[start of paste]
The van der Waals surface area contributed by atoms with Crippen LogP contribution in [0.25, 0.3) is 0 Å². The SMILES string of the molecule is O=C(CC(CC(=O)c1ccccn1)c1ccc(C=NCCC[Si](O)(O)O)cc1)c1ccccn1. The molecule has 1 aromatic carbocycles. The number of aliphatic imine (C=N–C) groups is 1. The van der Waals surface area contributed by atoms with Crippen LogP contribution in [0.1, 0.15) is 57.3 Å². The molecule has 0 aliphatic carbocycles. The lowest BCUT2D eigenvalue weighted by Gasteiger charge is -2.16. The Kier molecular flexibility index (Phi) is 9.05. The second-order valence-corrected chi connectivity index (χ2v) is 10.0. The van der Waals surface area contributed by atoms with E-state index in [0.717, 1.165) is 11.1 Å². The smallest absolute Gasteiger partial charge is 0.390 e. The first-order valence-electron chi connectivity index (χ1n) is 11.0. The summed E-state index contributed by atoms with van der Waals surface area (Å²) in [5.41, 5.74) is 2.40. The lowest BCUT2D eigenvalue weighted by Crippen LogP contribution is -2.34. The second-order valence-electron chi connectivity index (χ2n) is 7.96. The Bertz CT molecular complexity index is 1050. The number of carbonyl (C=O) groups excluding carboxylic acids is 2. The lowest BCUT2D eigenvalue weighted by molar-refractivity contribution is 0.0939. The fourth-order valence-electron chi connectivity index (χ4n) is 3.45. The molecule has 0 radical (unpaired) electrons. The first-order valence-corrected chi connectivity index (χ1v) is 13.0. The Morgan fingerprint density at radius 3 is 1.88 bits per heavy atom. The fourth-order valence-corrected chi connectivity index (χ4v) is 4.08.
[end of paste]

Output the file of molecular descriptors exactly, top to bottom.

The van der Waals surface area contributed by atoms with Crippen LogP contribution in [0.25, 0.3) is 0 Å². The SMILES string of the molecule is O=C(CC(CC(=O)c1ccccn1)c1ccc(C=NCCC[Si](O)(O)O)cc1)c1ccccn1. The molecule has 1 aromatic carbocycles. The number of aliphatic imine (C=N–C) groups is 1. The van der Waals surface area contributed by atoms with Crippen LogP contribution in [0.1, 0.15) is 57.3 Å². The molecule has 0 aliphatic carbocycles. The lowest BCUT2D eigenvalue weighted by Gasteiger charge is -2.16. The Kier molecular flexibility index (Phi) is 9.05. The second-order valence-corrected chi connectivity index (χ2v) is 10.0. The van der Waals surface area contributed by atoms with E-state index in [0.717, 1.165) is 11.1 Å². The smallest absolute Gasteiger partial charge is 0.390 e. The first-order valence-electron chi connectivity index (χ1n) is 11.0. The summed E-state index contributed by atoms with van der Waals surface area (Å²) in [5.41, 5.74) is 2.40. The lowest BCUT2D eigenvalue weighted by Crippen LogP contribution is -2.34. The second-order valence-electron chi connectivity index (χ2n) is 7.96. The Bertz CT molecular complexity index is 1050. The number of carbonyl (C=O) groups excluding carboxylic acids is 2. The lowest BCUT2D eigenvalue weighted by molar-refractivity contribution is 0.0939. The fourth-order valence-electron chi connectivity index (χ4n) is 3.45. The molecule has 0 radical (unpaired) electrons. The first-order valence-corrected chi connectivity index (χ1v) is 13.0. The Morgan fingerprint density at radius 3 is 1.88 bits per heavy atom. The fourth-order valence-corrected chi connectivity index (χ4v) is 4.08.